Saturday, July 8, 2023

Q&A with Jan Stinchcomb




Jan Stinchcomb is the author of the new novel Verushka. Her other books include The Blood Trail. She is an associate fiction editor for Atticus Review, and she lives in Southern California.


Q: What inspired you to write Verushka, and how did you create your character Devon?


A: Devon came first. I started with a child character because there’s something inherently frightening about how kids’ imaginations work: monsters are real for them. Children are never out of place in a work with elements of horror, and they make great main characters.


Verushka began as a scary figure in the forest, and then I had to develop her into a complete person with a full, troubling history.


Q: Without giving anything away, did you know how the novel would end before you started writing it, or did you make many changes along the way?


A: I did not know how the novel would end, not exactly. I try not to get too hung up on having the whole book plotted when I’m in the early drafts. Sometimes outlines work and sometimes they don’t. I did have to add entire sections to make Verushka work as a family novel.


Q: How would you describe the dynamic between Verushka and Devon?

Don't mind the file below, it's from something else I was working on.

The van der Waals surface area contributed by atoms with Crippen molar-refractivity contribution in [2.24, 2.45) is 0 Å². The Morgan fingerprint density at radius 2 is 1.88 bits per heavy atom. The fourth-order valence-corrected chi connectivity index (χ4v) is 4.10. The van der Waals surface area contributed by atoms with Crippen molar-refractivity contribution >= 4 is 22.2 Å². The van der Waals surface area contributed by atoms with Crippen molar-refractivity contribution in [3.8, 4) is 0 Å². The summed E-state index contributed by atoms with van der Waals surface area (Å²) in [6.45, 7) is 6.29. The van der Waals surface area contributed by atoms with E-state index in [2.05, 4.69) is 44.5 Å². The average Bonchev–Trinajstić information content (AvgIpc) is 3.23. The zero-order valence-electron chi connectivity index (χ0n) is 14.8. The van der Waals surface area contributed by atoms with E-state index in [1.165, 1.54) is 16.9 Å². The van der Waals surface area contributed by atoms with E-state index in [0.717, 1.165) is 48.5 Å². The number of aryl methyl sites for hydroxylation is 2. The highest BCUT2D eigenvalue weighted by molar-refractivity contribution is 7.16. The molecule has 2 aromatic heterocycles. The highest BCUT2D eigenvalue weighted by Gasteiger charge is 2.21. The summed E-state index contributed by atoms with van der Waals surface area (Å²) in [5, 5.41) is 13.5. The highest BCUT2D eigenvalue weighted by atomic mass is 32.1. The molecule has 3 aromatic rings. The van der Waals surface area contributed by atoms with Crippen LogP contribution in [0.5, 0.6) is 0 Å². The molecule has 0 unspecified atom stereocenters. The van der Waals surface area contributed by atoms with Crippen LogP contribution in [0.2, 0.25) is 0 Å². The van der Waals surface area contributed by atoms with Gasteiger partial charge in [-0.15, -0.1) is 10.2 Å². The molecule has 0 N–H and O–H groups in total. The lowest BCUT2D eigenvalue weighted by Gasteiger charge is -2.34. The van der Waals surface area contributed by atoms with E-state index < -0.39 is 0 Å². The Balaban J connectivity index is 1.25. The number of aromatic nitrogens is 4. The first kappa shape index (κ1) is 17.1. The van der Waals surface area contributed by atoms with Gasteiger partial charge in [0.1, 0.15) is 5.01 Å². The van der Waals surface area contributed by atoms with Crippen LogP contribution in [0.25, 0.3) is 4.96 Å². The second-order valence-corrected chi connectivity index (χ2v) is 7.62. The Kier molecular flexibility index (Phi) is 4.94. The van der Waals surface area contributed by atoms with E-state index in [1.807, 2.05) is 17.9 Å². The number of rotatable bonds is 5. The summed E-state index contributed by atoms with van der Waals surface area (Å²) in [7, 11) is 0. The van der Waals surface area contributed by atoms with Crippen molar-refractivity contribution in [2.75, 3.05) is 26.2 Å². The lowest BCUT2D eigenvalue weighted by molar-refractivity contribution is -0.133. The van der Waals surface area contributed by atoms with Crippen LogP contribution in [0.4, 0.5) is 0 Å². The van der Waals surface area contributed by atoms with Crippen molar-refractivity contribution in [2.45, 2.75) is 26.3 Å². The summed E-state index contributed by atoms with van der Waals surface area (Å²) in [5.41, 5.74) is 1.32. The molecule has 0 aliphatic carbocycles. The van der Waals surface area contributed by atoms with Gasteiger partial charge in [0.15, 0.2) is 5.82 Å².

A: If these two women were walking around in our world, I would say we have the classic case of an experienced adult manipulating a vulnerable younger person. As characters in a novel, these two present the expected situation of the villain antagonizing the hero. At times, as these women vie for power, things become blurry and boundaries dissolve. Danger enters the scene. This is intentional.


Q: What do you hope readers take away from the book?


A: I merely want them to be frightened and entertained. And if it’s not asking too much, I hope Verushka, with its multiple perspective narration and different time periods, serves as a reminder of what the novel can be. I am a fan of stories told in an unconventional manner.


Q: What are you working on now?


A: Short stories, mostly scary. I tend to vacillate between short and long form. I’m sure I’ll get another novel idea someday when I least expect it, probably in the shower.


Q: Anything else we should know?


A: Please be careful with any otherworldly creatures you encounter in a forest setting. 


Seriously: don’t pass on this or any other literary horror out there. Horror and dark fantasy have come a long way. It isn’t all blood and gore, and fairy tales have much more to offer than Disney would lead us to believe.


I recently met a woman at a wedding who told me she “just couldn’t read that stuff.” Try it! You might be (darkly) surprised.


--Interview with Deborah Kalb

No comments:

Post a Comment